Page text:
The Ugandan based fintech Numida on Wednesday that it has close a $2.3 million seed round.
Pan-African payments company MFS Africa led the seed round. There was also participation from firms like DRK Foundation, Equilibria Capital and Segal Family Foundation alongside angel investors.
Founded in 2017 by Mina Shahid, Catherine Denis and Ben Best, the company helps micro and small scale businesses access finances. Micro and small scale business lack access to credit facilities. They are often financially excluded from credit and other financial services due to their size and informality. This is the problem Numida wants to solve.
Numida's business model has although changed over time. The idea behind the start-up was to act as a middleman between financial institutions and micro and small businesses by providing bookkeeping tool that enabled traditional microfinance institutions (MFIs) to provide unsecured credit to semi-formal businesses.
"One of the major reasons why financial institutions don't give loans to these businesses is because they don't have good financial track records and cash flow history. That was the problem we set out to solve — to create the mechanisms to get that cash flow data and present it in a form that can be used and incorporated into the underwriting processes—Shahid in an interview with TechCrunch.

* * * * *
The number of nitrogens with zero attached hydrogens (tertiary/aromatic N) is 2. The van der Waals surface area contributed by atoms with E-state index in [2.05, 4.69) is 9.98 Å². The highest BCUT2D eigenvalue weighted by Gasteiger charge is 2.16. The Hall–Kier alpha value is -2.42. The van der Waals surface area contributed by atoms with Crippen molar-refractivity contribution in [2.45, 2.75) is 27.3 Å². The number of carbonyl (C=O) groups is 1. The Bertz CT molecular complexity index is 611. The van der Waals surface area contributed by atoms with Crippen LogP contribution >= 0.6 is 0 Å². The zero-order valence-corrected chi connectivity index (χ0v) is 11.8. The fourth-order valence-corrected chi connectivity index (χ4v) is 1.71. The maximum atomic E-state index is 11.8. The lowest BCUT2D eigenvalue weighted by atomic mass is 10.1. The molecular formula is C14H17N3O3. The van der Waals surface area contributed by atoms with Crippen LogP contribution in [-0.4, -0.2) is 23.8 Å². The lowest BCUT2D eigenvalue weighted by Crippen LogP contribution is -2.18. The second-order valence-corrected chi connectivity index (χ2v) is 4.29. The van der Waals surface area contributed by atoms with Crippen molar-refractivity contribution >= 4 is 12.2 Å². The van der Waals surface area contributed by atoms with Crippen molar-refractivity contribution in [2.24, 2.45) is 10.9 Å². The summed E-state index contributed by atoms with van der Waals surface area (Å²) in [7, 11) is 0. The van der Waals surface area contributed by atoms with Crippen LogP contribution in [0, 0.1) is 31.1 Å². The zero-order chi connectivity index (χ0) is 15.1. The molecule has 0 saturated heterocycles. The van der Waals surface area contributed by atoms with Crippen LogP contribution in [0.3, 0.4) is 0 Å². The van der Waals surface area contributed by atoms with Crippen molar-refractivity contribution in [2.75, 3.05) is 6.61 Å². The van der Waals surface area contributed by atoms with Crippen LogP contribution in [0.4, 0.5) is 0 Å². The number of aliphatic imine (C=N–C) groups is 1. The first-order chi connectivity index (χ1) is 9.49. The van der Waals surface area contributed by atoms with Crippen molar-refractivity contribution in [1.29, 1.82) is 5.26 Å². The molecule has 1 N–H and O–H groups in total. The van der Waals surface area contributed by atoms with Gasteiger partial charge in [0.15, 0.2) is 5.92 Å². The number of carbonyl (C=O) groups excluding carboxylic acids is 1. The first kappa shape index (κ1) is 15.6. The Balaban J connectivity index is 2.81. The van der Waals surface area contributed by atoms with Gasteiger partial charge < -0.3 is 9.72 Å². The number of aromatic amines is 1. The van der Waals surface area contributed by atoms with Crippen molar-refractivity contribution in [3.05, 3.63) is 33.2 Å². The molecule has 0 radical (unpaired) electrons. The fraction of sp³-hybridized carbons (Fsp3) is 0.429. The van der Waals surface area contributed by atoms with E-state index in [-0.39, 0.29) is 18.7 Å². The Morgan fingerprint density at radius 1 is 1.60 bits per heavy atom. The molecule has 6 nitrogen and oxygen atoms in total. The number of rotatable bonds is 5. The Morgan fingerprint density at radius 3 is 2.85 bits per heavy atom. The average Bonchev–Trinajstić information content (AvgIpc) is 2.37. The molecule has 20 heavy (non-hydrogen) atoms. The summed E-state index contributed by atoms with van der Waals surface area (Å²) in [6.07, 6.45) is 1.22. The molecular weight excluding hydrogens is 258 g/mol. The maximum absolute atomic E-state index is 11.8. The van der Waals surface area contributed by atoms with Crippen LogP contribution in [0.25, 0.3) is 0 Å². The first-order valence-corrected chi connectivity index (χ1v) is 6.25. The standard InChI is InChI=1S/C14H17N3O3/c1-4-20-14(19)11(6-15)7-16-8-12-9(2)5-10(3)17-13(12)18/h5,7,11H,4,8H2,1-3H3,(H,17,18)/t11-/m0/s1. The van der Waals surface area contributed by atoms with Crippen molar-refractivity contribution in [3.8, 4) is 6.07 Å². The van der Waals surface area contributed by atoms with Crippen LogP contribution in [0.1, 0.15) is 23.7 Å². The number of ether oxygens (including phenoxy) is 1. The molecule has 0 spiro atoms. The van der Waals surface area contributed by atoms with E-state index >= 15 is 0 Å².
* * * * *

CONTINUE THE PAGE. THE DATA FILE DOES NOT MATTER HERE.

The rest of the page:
Despite how nice this idea sounds, microfinance institutions did not buy the idea as they were unwilling to adjust their underwriting practices. As such, Numida's customers who applied for loans on the platform were all rejected because they lacked collateral.
This served as a turning point in the business model of Numidia, as they sort out to provide these loans by themselves.
"So we thought among ourselves that if our mission is to unlock access to resources that these mom and pop shops need in order to grow their businesses, we're not going to do that by partnering with these traditional MFIs; we had to do that ourselves," Shahid.
To date, it has provided more than $2 million in unsecured credit to 3,000 micro and small businesses in Uganda, disbursing around $250,000 per month. According to the CEO of Numida, this achievement is with outstanding collections, repayment rates, and client retention.
Numida plans to expand aggressively in Uganda and pilot in a new market, preferably in West Africa.
"There are some parallels between Uganda and Ghana, Numida's primary choice in the region. They both have similar mobile money penetration, issues with traditional financial service providers and similar businesses make an enticing market." Shahid.
The company also plan on introducing its customers to additional financial services like payments, micro-insurance and deposits.